Target‘s profit fell by around 50% in its fiscal third quarter as it cleared through unwanted inventory and sales slowed heading into the holidays, prompting the company to lower its expectations for retailers’ most important time of year.
The company also said Wednesday it plans to cut up to $3 billion in total costs over the next three years, citing the need to become more efficient after two years of dramatic sales gains. The retailer’s revenue has grown by about 40% during the Covid pandemic.
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Target did not specify how it will reach its savings goal, but said it does not have plans for layoffs or a hiring freeze.
The company’s shares fell more than 13% on Wednesday. The stock had closed about 4% higher Tuesday after rival Walmart posted a positive earnings report.
Here’s how Target did for the three-month period ended Oct. 29, compared with Refinitiv consensus estimates:
- Earnings per share: $1.54 vs. $2.13 expected
- Revenue: $26.52 billion vs. $26.38 billion expected
Target saw sales decline as families contended with higher prices, making trade-offs between what they need and what they want – a potential warning sign for the holiday shopping season. Target Chief Growth Officer Christina Hennington said customers’ price sensitivity intensified during the last two weeks of October.
“It was a precipitous decline and, frankly, we’ve seen those trends in the early part of November as well,” she said on a call with reporters.
The inflation factor
Target echoed many of the same themes as its competitor Walmart. Consumers are feeling strained by higher prices for groceries, housing and other necessities. They are buying fewer full-priced items and holding out for promotions instead. To stretch their dollars, they are choosing smaller items, value packs or the retailers’ own, less-expensive brands.
People are spending less on discretionary merchandise, too. Walmart on Tuesday also spoke of a pullback in spending on apparel, electronics and similar items. But the discounter beat Wall Street’s expectations as it attracted shoppers with its low-priced groceries.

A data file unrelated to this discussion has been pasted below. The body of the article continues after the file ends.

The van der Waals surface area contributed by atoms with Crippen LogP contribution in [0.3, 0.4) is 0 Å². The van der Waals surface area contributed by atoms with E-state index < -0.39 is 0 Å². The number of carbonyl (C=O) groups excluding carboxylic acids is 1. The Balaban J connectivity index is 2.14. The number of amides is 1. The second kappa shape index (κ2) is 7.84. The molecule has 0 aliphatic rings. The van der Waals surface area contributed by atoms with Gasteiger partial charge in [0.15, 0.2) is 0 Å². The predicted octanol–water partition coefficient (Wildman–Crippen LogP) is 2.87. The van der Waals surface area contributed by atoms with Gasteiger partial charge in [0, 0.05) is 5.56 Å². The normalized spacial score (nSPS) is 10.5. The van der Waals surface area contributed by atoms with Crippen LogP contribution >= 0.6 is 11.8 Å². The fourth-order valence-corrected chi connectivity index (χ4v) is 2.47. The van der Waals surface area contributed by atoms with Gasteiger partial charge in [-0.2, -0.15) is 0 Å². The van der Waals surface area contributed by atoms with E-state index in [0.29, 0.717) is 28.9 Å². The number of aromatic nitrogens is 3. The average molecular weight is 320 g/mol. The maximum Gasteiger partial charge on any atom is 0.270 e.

Big bargains have returned across the retail industry after years of lower inventory and out-of-stocks, a dynamic that is also hitting companies’ bottom lines, including Target’s. The company said Wednesday it now plans for a weaker holiday quarter. It expects a low single-digit decline in comparable sales in the three-month period and an operating margin rate around 3%.
Target did not provide an outlook beyond the holiday quarter, but said it expects tough conditions to persist.
“As we look ahead, we expect the challenging environment to linger beyond the holiday season and into 2023,” Chief Financial Officer Michael Fiddelke said on the call with reporters.
The retailer made progress in clearing through much of its excess merchandise. Its inventory was up about 14% year over year compared with 36% in the second quarter and 43% in the first quarter. Yet getting rid of those goods hurt its profits. Target’s net income in the third quarter fell by about half – to $712 million, or $1.54 a share, from $1.49 billion, or $3.04 per share, a year earlier. Revenue rose 3.4% to $26.52 billion from $25.65 billion a year earlier.